How best to achieve job satisfaction

Bernie Keogh starts a New Year column by looking at what US psychologist Carl Rogers can teach Irish marketers about finding a fulfilling career

New Year is typically a time of reflection and goal setting. Add to that living through an on-going pandemic and many of us are left wondering if we are really living our lives in keeping   with our deepest values and fulfilling our potential doing work we love? Important questions which have prompted many people to consider a job move or career pivot in search of more fulfilling work-lives.

Before launching into your job search, seize the moment to consider what really interests you.

In his best-selling book, which is titled On Becoming a Person, the American humanistic psychologist Carl Rogers offers some wise counsel for those who seek a more fulfilling work-life. Rogers tells the story how, after many years of studying and with his PHD still unfinished, he urgently needed to find a job which would allow him to support his growing family.

He was hired as a psychologist in the Child Study Department of the Society for the Prevention of Cruelty to Children in New York. He was euphoric, despite the paltry salary and the “dead-end street” job prospects. So, why the euphoria? Rogers said he always felt that if only he could get the chance to do what interested him most, everything else would take care of itself.

The work he loved doing overrode financial considerations and job status. In my experience of advising and coaching clients for the past 15 years, I have observed that those who work in areas that most deeply interest them are the people most energised by their work, are more fulfilled and happier. There is a harmony between who they are and what they do.

Walt’s bumpy ride: In his first job, Walt Disney was fired for not being creative enough by the Kansas City Star. At the age of 21, he launched Laugh-o-Gram Studios, which went bust in 1923. He then moved to Hollywood with his brother Roy and created Mickey Mouse. Today, the Disney theme parks, publishing, film and TV interests are worth around $200 billion.

By contrast, those who find their work less interesting, are more likely to experience frustration, inner conflict and sometimes suffering, irrespective of how successful they become. What if you are not sure what path is the right one for you? Rogers recommends using our total experience as a guide to our thinking. He claims that it is wiser than our intellect alone.

“All my professional life I have been going in directions others thought were foolish, and about which I have had many doubts myself. But I have never regretted moving in directions which ‘felt right’, even though I have often felt lonely or foolish at the time,” Rogers wrote. In other words, tune into your gut feeling. If something feels wrong it is wrong, and if something feels as though it feels right, or is valuable or worth doing, it is worth doing.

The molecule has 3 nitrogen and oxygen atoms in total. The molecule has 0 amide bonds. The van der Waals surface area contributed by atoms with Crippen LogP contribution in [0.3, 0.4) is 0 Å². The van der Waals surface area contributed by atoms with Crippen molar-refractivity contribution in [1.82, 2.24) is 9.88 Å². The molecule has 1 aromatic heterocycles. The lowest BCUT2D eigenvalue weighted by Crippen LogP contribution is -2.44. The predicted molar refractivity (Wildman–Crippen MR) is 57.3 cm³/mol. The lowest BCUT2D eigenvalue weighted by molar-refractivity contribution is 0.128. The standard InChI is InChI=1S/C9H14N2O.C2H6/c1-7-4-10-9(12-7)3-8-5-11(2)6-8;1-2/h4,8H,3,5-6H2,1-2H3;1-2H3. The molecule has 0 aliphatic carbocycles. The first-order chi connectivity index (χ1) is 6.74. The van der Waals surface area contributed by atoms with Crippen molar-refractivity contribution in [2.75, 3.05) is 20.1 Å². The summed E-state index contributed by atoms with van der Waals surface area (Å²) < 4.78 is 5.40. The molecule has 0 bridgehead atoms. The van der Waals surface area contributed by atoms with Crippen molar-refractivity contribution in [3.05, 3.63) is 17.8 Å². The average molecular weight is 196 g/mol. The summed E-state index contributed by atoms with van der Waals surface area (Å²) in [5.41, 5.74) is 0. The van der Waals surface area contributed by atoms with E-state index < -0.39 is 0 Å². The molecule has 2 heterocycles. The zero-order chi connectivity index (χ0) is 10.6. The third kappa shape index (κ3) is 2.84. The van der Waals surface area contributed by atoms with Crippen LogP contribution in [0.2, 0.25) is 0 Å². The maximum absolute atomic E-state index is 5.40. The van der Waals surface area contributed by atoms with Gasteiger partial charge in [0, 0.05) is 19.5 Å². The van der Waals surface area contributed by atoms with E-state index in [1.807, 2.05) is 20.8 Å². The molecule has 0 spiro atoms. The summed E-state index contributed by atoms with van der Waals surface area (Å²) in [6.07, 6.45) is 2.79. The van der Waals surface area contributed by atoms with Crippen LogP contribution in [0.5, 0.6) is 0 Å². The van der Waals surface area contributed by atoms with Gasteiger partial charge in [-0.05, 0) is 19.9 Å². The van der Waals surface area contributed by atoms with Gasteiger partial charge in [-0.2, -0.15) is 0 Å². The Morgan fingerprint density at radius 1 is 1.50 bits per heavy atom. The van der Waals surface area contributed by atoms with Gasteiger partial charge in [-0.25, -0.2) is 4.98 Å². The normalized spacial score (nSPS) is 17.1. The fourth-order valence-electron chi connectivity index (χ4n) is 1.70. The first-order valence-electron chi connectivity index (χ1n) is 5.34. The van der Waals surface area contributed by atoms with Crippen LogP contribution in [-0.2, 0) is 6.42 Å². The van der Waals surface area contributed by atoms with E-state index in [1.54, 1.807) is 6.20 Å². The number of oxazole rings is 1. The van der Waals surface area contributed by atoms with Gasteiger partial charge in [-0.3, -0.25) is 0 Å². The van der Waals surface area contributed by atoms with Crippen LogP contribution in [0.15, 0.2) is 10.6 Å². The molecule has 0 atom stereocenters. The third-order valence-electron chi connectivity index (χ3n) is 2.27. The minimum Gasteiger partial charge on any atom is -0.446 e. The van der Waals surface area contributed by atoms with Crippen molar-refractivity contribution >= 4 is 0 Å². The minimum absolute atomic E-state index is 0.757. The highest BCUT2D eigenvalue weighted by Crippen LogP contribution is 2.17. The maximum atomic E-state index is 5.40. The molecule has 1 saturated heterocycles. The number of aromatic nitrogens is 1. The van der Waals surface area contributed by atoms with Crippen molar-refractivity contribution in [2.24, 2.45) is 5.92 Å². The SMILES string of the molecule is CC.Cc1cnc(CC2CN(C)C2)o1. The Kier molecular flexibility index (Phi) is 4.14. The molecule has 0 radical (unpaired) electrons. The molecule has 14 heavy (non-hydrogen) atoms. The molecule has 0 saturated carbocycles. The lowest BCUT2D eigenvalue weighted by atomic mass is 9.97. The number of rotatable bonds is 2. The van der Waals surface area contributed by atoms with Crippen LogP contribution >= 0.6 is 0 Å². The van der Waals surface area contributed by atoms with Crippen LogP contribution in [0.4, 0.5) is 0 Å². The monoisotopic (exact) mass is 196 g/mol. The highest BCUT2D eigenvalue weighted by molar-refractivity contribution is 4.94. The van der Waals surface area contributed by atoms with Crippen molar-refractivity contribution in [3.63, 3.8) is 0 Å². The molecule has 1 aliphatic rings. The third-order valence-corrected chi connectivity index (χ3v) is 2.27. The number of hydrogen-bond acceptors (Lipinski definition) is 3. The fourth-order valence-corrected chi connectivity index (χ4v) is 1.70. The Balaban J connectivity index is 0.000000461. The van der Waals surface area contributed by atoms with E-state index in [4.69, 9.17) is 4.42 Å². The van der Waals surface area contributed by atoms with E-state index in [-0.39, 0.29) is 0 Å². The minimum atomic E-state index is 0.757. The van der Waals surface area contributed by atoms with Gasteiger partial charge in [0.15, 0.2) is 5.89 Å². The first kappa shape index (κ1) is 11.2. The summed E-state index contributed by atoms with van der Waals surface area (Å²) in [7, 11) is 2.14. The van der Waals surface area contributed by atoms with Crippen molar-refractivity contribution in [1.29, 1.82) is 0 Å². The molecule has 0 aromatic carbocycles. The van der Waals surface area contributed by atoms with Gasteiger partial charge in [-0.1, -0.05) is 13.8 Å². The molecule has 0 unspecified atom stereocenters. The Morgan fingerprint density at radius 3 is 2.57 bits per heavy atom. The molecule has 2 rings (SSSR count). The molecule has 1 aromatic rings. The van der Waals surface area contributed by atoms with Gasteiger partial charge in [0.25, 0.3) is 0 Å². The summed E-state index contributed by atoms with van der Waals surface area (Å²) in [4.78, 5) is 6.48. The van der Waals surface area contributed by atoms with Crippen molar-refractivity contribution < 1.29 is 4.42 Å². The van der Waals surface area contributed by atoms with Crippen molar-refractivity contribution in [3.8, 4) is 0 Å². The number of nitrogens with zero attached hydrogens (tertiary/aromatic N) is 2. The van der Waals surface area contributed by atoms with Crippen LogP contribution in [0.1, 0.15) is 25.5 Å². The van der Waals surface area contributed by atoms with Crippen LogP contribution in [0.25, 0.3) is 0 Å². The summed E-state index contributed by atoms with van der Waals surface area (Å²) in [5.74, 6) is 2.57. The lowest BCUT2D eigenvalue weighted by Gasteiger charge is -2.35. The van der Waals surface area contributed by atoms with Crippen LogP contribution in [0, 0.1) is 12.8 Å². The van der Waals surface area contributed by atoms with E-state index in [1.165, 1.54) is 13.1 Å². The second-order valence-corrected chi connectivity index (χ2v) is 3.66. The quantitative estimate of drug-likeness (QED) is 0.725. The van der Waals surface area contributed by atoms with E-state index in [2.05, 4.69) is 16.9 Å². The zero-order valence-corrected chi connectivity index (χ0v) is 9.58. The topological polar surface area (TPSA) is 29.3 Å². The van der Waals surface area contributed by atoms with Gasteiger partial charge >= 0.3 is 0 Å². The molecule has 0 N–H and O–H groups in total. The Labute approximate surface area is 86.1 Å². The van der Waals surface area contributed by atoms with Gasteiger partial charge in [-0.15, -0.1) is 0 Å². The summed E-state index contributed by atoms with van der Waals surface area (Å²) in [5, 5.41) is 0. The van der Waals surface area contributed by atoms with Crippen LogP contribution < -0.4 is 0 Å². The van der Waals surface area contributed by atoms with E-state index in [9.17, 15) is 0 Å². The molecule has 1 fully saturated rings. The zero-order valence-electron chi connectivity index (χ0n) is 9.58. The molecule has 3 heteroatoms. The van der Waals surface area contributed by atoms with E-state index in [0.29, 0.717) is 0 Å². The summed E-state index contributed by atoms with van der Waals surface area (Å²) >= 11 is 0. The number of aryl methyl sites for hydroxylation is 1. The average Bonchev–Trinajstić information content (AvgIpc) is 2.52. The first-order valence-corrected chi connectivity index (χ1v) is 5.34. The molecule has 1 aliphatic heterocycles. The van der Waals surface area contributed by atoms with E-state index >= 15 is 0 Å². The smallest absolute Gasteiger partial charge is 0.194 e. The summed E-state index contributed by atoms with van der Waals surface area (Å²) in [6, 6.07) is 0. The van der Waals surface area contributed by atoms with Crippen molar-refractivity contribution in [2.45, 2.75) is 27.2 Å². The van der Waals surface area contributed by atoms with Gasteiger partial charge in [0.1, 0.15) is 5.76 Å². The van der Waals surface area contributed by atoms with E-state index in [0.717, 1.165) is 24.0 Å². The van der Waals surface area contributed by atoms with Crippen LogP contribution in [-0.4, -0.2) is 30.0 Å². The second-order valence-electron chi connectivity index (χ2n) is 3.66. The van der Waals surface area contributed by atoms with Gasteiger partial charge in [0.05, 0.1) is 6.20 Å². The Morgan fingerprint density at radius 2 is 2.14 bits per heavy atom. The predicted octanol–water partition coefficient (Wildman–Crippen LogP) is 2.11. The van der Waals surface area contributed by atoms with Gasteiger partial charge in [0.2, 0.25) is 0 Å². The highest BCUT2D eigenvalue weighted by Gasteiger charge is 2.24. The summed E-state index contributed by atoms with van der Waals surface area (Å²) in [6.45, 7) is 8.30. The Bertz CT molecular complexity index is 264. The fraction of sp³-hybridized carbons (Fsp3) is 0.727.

Too often we ignore these feelings as we are afraid to listen. We tell ourselves change is not feasible, or too many people depend on us, or we might end up looking foolish. So we get busy desperately wanting to want what we have; whilst trying to still the yearning for more fulfilment. When trying to work out what is right for you, do not let the opinions of others drown out your own voice.

Here Rogers is unequivocal: “The evaluation of others is not a guide for me.” Early in his career, an experienced psychologist advised him that it would be a big mistake to pursue his interest in psychotherapy; it was a dead-end. Despite the angst it caused him, he collected all the criticism, both friendly and hostile, and praise, both sincere and fawning, and carefully made up his own mind.

In other words, we should not allow our career choices to be determined by what other people think is right for us because nobody can know us as we know ourselves. It might seem as clear and obvious as the nose on your face, but again experience has shown me otherwise. We are often influenced in our career choices by parents, teachers and peers, or a narrow, societal definition of success.

It may have little to do with who we really are, what we are passionate about or what we need to be fulfilled. Ask yourself, what are you most interested in? Find the answer. Do not worry about being foolish and have faith. As artist Max Weber said: “In carrying on my own humble creative effort, I depend greatly upon that which I do not yet know, and upon that which I have not yet done”.

Believe me, that is the real task in creating and planning a path to a more fulfilling and rewarding career.

Bernie Keogh is the founder of We Love People. An executive coach, career strategist and recruitment expert, she was previously managing director at Alternatives.















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